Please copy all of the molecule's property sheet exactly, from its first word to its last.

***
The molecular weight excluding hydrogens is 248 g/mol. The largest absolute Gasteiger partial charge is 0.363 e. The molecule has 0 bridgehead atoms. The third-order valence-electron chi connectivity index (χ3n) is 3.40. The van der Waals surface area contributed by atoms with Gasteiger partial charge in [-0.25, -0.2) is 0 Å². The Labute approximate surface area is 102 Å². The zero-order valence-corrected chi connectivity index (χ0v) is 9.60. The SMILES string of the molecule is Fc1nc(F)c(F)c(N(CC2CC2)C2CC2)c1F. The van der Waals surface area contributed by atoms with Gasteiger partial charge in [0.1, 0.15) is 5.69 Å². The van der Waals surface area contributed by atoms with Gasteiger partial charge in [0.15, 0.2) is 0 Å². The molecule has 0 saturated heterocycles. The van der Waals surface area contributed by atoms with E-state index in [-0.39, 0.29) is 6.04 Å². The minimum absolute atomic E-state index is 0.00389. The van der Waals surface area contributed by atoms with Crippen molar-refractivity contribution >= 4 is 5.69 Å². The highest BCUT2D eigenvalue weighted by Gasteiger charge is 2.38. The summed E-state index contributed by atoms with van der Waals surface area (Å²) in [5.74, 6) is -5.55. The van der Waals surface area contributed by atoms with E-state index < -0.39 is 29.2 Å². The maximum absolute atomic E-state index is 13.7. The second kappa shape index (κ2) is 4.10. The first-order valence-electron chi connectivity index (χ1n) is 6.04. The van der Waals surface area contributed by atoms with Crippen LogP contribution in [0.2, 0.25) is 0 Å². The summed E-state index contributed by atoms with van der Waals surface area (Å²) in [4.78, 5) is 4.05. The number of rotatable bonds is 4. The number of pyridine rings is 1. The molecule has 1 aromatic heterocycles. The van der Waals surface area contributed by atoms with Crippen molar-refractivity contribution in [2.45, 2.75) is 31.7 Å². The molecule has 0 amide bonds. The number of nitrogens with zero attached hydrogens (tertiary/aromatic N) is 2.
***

The molecular weight excluding hydrogens is 248 g/mol. The largest absolute Gasteiger partial charge is 0.363 e. The molecule has 0 bridgehead atoms. The third-order valence-electron chi connectivity index (χ3n) is 3.40. The van der Waals surface area contributed by atoms with Gasteiger partial charge in [-0.25, -0.2) is 0 Å². The Labute approximate surface area is 102 Å². The zero-order valence-corrected chi connectivity index (χ0v) is 9.60. The SMILES string of the molecule is Fc1nc(F)c(F)c(N(CC2CC2)C2CC2)c1F. The van der Waals surface area contributed by atoms with Gasteiger partial charge in [0.1, 0.15) is 5.69 Å². The van der Waals surface area contributed by atoms with Gasteiger partial charge in [0.15, 0.2) is 0 Å². The molecule has 0 saturated heterocycles. The van der Waals surface area contributed by atoms with E-state index in [-0.39, 0.29) is 6.04 Å². The minimum absolute atomic E-state index is 0.00389. The van der Waals surface area contributed by atoms with Crippen molar-refractivity contribution >= 4 is 5.69 Å². The highest BCUT2D eigenvalue weighted by Gasteiger charge is 2.38. The summed E-state index contributed by atoms with van der Waals surface area (Å²) in [5.74, 6) is -5.55. The van der Waals surface area contributed by atoms with E-state index < -0.39 is 29.2 Å². The maximum absolute atomic E-state index is 13.7. The second kappa shape index (κ2) is 4.10. The first-order valence-electron chi connectivity index (χ1n) is 6.04. The van der Waals surface area contributed by atoms with Crippen LogP contribution in [0.2, 0.25) is 0 Å². The summed E-state index contributed by atoms with van der Waals surface area (Å²) in [4.78, 5) is 4.05. The number of rotatable bonds is 4. The number of pyridine rings is 1. The molecule has 1 aromatic heterocycles. The van der Waals surface area contributed by atoms with Crippen molar-refractivity contribution in [2.45, 2.75) is 31.7 Å². The molecule has 0 amide bonds. The number of nitrogens with zero attached hydrogens (tertiary/aromatic N) is 2.